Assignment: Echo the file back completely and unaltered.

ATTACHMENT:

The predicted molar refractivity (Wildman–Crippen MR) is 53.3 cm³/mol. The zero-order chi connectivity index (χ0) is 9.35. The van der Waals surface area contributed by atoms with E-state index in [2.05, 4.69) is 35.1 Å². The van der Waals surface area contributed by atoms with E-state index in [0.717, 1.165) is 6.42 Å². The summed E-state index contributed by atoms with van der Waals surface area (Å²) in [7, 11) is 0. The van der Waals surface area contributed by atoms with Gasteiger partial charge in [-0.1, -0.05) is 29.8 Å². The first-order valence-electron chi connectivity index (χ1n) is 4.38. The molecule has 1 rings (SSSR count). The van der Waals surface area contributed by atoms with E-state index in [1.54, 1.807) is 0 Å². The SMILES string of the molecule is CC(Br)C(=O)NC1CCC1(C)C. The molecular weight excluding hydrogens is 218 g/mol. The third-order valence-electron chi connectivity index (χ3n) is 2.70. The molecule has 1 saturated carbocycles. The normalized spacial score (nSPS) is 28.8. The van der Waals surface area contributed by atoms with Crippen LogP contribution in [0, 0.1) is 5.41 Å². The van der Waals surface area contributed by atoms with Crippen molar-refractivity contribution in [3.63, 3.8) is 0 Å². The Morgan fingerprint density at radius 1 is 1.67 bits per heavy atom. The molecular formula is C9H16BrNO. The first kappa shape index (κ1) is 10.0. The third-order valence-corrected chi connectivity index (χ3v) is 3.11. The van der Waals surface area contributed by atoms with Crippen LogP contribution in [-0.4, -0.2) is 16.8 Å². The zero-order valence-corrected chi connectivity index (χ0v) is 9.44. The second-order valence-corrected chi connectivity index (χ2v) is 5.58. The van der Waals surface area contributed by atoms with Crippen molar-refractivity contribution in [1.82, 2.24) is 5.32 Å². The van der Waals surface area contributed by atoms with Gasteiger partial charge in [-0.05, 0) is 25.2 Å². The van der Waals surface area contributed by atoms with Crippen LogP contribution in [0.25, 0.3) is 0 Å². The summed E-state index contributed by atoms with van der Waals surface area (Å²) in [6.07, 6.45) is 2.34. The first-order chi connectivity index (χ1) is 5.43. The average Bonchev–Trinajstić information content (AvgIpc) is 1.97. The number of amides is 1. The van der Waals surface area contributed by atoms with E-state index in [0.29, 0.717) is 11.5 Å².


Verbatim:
The predicted molar refractivity (Wildman–Crippen MR) is 53.3 cm³/mol. The zero-order chi connectivity index (χ0) is 9.35. The van der Waals surface area contributed by atoms with E-state index in [2.05, 4.69) is 35.1 Å². The van der Waals surface area contributed by atoms with E-state index in [0.717, 1.165) is 6.42 Å². The summed E-state index contributed by atoms with van der Waals surface area (Å²) in [7, 11) is 0. The van der Waals surface area contributed by atoms with Gasteiger partial charge in [-0.1, -0.05) is 29.8 Å². The first-order valence-electron chi connectivity index (χ1n) is 4.38. The molecule has 1 rings (SSSR count). The van der Waals surface area contributed by atoms with E-state index in [1.54, 1.807) is 0 Å². The SMILES string of the molecule is CC(Br)C(=O)NC1CCC1(C)C. The molecular weight excluding hydrogens is 218 g/mol. The third-order valence-electron chi connectivity index (χ3n) is 2.70. The molecule has 1 saturated carbocycles. The normalized spacial score (nSPS) is 28.8. The van der Waals surface area contributed by atoms with Crippen LogP contribution in [0, 0.1) is 5.41 Å². The van der Waals surface area contributed by atoms with Crippen molar-refractivity contribution in [3.63, 3.8) is 0 Å². The Morgan fingerprint density at radius 1 is 1.67 bits per heavy atom. The molecular formula is C9H16BrNO. The first kappa shape index (κ1) is 10.0. The third-order valence-corrected chi connectivity index (χ3v) is 3.11. The van der Waals surface area contributed by atoms with Crippen LogP contribution in [-0.4, -0.2) is 16.8 Å². The zero-order valence-corrected chi connectivity index (χ0v) is 9.44. The second-order valence-corrected chi connectivity index (χ2v) is 5.58. The van der Waals surface area contributed by atoms with Crippen molar-refractivity contribution in [1.82, 2.24) is 5.32 Å². The van der Waals surface area contributed by atoms with Gasteiger partial charge in [-0.05, 0) is 25.2 Å². The van der Waals surface area contributed by atoms with Crippen LogP contribution in [0.25, 0.3) is 0 Å². The summed E-state index contributed by atoms with van der Waals surface area (Å²) in [6.07, 6.45) is 2.34. The first-order chi connectivity index (χ1) is 5.43. The average Bonchev–Trinajstić information content (AvgIpc) is 1.97. The number of amides is 1. The van der Waals surface area contributed by atoms with E-state index in [0.29, 0.717) is 11.5 Å².